The king answered, "I would reward him with half of my kingdom."

The Mahatma said, "O, King! Now do you understand? You would give half of your empire for a glass of water and the other half for getting it out. So your kingdom, by your own assessment, is valued at two glasses of water. So why are you so proud and egotistical?" Realizing his distorted vision, the king fell down at the Mahatma's feet and resolved to embrace humility.

False pride and the inability to face reality lead to misconception. An egotistical person shuns reality. He might exhibit his pride among others, but his pride cannot overcome his own fear of death.

Why should a man become egotistical? After all, he has attained human life only recently. According to Jainism, in previous births he may have been a seed in a berry or some other form of vegetation, or a poisonous snake or a scorpion or any other lower form of life.

When this reality, this truth, is understood, false pride will dissipate. Only by comprehending the nature of things in its real form can right knowledge be attained.

One needs to amend one's perspective by understanding the importance of being human and striving for perfection through contemplation. Only a human being has the capacity to become a Supreme Being. Soul has the power to turn into a supreme soul. Neither animals nor birds nor even angels can achieve this ultimate state in their present forms. Humans alone can develop such qualities and end the cycle of birth and death. That is why this human life is so significant. Humans can think, discriminate and follow ethical rules. Only a sense of morality differentiates humans from animals.

A saint named Bhartarihari once said:

"Ahar-nidra-bhaya-maithunam cha,
Samanyametad pashubhir naranam.
Dharmo hi tesham adhiko visbesho,
dharmena hinah pashubhih samanah."

"Food, sleep, fear, and sex are common to animals as well as human beings. Only morality and discerning power differentiates man from animal."

As Is the View So Is the World

Once a swan living in a sacred lake flew out and reached a pond where there were many herons. Seeing a strange bird in their midst, the herons became curious and asked the swan many questions, as in this beautiful hymn of their dialogue composed by a poet in Sanskrit:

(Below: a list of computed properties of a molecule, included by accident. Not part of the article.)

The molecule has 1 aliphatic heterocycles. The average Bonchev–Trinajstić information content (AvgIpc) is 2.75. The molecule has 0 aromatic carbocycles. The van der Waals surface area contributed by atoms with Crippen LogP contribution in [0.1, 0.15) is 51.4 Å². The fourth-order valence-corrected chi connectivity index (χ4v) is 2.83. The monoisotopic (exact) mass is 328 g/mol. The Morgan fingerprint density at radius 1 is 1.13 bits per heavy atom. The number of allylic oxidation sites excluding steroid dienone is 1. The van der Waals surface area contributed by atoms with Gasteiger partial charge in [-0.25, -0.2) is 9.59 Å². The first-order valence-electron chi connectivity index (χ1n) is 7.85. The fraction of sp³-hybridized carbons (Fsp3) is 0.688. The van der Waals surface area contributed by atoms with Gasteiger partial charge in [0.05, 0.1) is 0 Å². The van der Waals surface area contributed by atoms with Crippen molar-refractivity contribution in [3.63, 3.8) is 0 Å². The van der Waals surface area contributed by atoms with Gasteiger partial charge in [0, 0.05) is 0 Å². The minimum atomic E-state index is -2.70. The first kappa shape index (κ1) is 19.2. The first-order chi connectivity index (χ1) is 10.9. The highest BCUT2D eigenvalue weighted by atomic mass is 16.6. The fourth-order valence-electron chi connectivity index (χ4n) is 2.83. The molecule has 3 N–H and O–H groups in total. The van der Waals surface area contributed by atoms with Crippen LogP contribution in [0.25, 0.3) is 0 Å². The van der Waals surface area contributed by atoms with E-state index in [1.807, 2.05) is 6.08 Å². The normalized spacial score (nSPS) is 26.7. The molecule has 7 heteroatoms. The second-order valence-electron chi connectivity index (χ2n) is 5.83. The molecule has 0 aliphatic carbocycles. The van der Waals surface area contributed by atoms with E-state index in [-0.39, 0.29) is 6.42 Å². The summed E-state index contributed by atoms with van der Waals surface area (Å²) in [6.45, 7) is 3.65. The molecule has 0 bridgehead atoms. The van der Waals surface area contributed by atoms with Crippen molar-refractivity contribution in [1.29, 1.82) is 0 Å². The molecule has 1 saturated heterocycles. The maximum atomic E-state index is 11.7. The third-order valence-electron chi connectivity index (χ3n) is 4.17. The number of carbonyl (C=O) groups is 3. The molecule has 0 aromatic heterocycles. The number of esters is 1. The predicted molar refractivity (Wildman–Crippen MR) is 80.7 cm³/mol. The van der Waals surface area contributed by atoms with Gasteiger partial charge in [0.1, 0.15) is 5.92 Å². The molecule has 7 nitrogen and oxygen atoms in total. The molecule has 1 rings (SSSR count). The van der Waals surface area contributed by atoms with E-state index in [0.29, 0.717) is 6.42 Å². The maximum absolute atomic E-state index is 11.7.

"Kastvam lohita-lochanasya charano hansak kuto manasat,
Kin tatrasti suvarna-pankajavanany ambhah sudha-sannibham.
Muktashuktir athasti shankhanivaha vaidurya-rohah kvachit,
Shambukah kimu santi neti cha bakair akarnya hih hih kritam."

The herons asked, "Friend! Who are you? You are red-faced, red-legged, and even red-eyed. What is your sweet name?" The swan replied, "I am a species of swan, known as flamingo."

"Where do you come from?;
"From a sacred lake called Manasarovar, situated below Mt. Kailash in the Himalayas."

The name 'Manasarovar' [sacred lake] was new to the herons. They asked, "What is there in Manasarovar?"

The swan replied, "It is beaming with golden lotuses. Its water is as sweet as nectar. Countless pearls, shells, conches, lapis lazuli, and jewels adorn its waters."

"Tell us! Does it have fish?"

"No, there are no fish at all."

The herons, expressing their dismay, said, "Then, your Manasarovar is useless. What value does it have if there are no fish in it?"

From the herons' perspective, fish were everything - the only thing they valued. The pearls, shells, conches, etc. were of no use to them. And what meaning could there be in golden lotuses?

The essence of this story is the differing perspectives of swan and herons. For the swan, the lotuses and pearls represented the height of existence, whereas for the herons, only the fish were important. Man is what his perception is, and his perception formulates his opinion and ultimately, his intention. If man's intention is like that of the herons, he will not seek anything beyond fish. How then can he evaluate the pearls and conches of his life?

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Let Us Learn To Live

Publisher:
Jain Vishva Bharati, Ladnun

With Best Wishes:
Buddhmal Chordia Charitable trust
Charwas - Kolkata

1. Edition: June 2011
2. Edition: November 2011